#3: Types of Mouthwash

It is important to consider which kind of mouthwash is right for you and accomplishes what you want it to. There are cosmetic and therapeutic options, but we can classify it based on its purpose with three main categories:

  • Antiseptic
  • Plaque-inhibiting
  • Preventive


“Antiseptic” is a classifying name for anything that prevents the growth of disease causing-microorganisms. Mouthwashes containing Chlorhexidine are commonly seen as the best option and are often prescribed because they fight off harmful particles like fungi, bacteria, and spores. Antiseptic mouthwashes can be a remedy for oral ulcers and prevention against infections. These are also commonly used to treat severe cases of bad breath. Antiseptic mouthwashes are great for oral healthcare but can also have some unsavory side effects. They might leave stains on teeth and dentures, cause oral dryness, or leave a slight burning sensation in your mouth. Always consult a dental healthcare professional before using antiseptic mouthwashes.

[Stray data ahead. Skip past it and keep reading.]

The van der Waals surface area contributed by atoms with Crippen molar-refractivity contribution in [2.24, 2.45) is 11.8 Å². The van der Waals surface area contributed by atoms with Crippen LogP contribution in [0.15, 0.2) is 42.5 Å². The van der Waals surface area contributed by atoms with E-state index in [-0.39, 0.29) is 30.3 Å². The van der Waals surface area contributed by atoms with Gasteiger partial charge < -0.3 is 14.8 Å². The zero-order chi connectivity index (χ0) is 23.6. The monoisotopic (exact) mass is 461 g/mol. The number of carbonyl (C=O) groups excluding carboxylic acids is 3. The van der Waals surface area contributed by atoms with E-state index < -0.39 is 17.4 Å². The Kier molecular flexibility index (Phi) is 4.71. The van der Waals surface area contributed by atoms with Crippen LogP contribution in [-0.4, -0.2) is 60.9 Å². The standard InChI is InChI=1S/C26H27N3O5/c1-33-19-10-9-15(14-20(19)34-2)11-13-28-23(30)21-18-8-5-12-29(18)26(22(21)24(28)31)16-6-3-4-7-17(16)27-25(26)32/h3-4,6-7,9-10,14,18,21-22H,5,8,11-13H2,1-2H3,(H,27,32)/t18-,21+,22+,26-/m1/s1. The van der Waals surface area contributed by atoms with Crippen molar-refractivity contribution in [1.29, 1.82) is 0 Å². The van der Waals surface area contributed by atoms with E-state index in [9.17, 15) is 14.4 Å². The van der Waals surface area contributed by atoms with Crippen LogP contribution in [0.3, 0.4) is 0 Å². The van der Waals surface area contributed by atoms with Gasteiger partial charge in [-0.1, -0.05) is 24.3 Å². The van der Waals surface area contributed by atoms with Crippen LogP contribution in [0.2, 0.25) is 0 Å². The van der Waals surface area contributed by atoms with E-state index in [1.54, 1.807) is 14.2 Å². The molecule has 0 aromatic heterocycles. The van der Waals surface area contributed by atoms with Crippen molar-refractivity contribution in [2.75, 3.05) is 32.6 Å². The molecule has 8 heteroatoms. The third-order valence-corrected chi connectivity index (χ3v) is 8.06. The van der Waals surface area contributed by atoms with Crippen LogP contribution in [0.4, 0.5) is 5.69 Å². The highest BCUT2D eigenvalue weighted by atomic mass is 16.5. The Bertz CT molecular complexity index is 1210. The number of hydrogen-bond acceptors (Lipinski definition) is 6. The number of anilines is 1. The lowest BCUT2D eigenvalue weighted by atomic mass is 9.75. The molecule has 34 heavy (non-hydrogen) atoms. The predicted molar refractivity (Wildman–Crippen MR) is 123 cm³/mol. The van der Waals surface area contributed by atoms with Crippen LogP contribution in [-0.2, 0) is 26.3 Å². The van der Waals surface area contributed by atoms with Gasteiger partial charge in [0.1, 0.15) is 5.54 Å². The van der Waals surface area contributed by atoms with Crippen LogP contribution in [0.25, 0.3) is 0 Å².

Plaque is formed by bacteria that coat your teeth. Plaque-inhibiting mouthwashes do just that: they prevent plaque buildup! These mouthwashes are commonly used for cosmetic purposes and to treat severe plaque buildup. Their use is a bit more limited independently and won’t have as much impact without regularly brushing and flossing. Unlike antiseptic mouthwashes, plaque inhibitors are meant for long-term and frequent use. One drawback is that these are not as effective for treating bad breath.